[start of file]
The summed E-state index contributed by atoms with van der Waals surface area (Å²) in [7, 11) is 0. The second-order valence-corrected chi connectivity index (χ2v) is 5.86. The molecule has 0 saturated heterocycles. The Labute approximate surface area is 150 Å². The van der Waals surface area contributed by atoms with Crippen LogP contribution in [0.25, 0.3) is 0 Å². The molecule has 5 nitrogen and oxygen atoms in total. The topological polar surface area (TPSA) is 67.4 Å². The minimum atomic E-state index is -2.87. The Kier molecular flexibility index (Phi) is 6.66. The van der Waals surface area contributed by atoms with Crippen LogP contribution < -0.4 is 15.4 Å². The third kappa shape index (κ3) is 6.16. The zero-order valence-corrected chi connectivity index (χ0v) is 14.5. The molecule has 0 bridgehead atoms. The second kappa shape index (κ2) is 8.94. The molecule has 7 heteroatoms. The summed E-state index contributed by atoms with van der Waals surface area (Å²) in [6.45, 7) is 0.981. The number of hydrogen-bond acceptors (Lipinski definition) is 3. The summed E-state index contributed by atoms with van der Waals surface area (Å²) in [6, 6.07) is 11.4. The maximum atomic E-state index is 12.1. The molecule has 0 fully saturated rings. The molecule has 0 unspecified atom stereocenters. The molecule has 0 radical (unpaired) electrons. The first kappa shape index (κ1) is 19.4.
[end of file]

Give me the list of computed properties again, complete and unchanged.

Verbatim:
The summed E-state index contributed by atoms with van der Waals surface area (Å²) in [7, 11) is 0. The second-order valence-corrected chi connectivity index (χ2v) is 5.86. The molecule has 0 saturated heterocycles. The Labute approximate surface area is 150 Å². The van der Waals surface area contributed by atoms with Crippen LogP contribution in [0.25, 0.3) is 0 Å². The molecule has 5 nitrogen and oxygen atoms in total. The topological polar surface area (TPSA) is 67.4 Å². The minimum atomic E-state index is -2.87. The Kier molecular flexibility index (Phi) is 6.66. The van der Waals surface area contributed by atoms with Crippen LogP contribution < -0.4 is 15.4 Å². The third kappa shape index (κ3) is 6.16. The zero-order valence-corrected chi connectivity index (χ0v) is 14.5. The molecule has 0 bridgehead atoms. The second kappa shape index (κ2) is 8.94. The molecule has 7 heteroatoms. The summed E-state index contributed by atoms with van der Waals surface area (Å²) in [6.45, 7) is 0.981. The number of hydrogen-bond acceptors (Lipinski definition) is 3. The summed E-state index contributed by atoms with van der Waals surface area (Å²) in [6, 6.07) is 11.4. The maximum atomic E-state index is 12.1. The molecule has 0 fully saturated rings. The molecule has 0 unspecified atom stereocenters. The molecule has 0 radical (unpaired) electrons. The first kappa shape index (κ1) is 19.4.